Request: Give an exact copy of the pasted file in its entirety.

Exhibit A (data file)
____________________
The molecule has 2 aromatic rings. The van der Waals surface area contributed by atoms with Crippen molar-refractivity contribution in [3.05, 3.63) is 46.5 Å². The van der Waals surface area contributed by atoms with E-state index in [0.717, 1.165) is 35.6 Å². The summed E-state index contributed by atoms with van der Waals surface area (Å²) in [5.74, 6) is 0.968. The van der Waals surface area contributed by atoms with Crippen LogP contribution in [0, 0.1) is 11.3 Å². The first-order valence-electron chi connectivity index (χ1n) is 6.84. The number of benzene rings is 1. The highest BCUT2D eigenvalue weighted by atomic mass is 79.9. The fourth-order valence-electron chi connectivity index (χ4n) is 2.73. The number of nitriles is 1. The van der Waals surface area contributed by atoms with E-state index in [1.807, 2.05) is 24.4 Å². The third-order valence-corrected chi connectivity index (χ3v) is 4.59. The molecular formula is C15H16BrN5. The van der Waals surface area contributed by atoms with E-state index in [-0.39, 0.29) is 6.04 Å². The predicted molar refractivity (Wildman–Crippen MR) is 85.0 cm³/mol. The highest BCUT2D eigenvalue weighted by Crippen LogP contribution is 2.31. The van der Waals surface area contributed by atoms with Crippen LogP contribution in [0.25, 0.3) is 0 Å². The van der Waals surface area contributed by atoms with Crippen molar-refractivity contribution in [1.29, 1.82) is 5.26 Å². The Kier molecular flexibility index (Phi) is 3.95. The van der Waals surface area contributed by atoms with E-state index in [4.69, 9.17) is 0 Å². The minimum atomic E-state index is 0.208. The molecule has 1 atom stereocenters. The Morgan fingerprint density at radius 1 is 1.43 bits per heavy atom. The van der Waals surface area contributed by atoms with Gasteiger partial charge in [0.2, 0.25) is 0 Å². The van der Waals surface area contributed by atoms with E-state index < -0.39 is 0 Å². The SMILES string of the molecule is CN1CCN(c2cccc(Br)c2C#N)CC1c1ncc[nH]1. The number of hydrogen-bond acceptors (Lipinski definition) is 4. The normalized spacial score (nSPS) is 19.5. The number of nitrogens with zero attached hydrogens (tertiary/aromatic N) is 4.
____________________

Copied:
The molecule has 2 aromatic rings. The van der Waals surface area contributed by atoms with Crippen molar-refractivity contribution in [3.05, 3.63) is 46.5 Å². The van der Waals surface area contributed by atoms with E-state index in [0.717, 1.165) is 35.6 Å². The summed E-state index contributed by atoms with van der Waals surface area (Å²) in [5.74, 6) is 0.968. The van der Waals surface area contributed by atoms with Crippen LogP contribution in [0, 0.1) is 11.3 Å². The first-order valence-electron chi connectivity index (χ1n) is 6.84. The number of benzene rings is 1. The highest BCUT2D eigenvalue weighted by atomic mass is 79.9. The fourth-order valence-electron chi connectivity index (χ4n) is 2.73. The number of nitriles is 1. The van der Waals surface area contributed by atoms with E-state index in [1.807, 2.05) is 24.4 Å². The third-order valence-corrected chi connectivity index (χ3v) is 4.59. The molecular formula is C15H16BrN5. The van der Waals surface area contributed by atoms with E-state index in [-0.39, 0.29) is 6.04 Å². The predicted molar refractivity (Wildman–Crippen MR) is 85.0 cm³/mol. The highest BCUT2D eigenvalue weighted by Crippen LogP contribution is 2.31. The van der Waals surface area contributed by atoms with Crippen LogP contribution in [0.25, 0.3) is 0 Å². The van der Waals surface area contributed by atoms with Crippen molar-refractivity contribution in [1.29, 1.82) is 5.26 Å². The Kier molecular flexibility index (Phi) is 3.95. The van der Waals surface area contributed by atoms with E-state index in [4.69, 9.17) is 0 Å². The minimum atomic E-state index is 0.208. The molecule has 1 atom stereocenters. The Morgan fingerprint density at radius 1 is 1.43 bits per heavy atom. The van der Waals surface area contributed by atoms with Gasteiger partial charge in [0.2, 0.25) is 0 Å². The van der Waals surface area contributed by atoms with E-state index < -0.39 is 0 Å². The SMILES string of the molecule is CN1CCN(c2cccc(Br)c2C#N)CC1c1ncc[nH]1. The number of hydrogen-bond acceptors (Lipinski definition) is 4. The normalized spacial score (nSPS) is 19.5. The number of nitrogens with zero attached hydrogens (tertiary/aromatic N) is 4.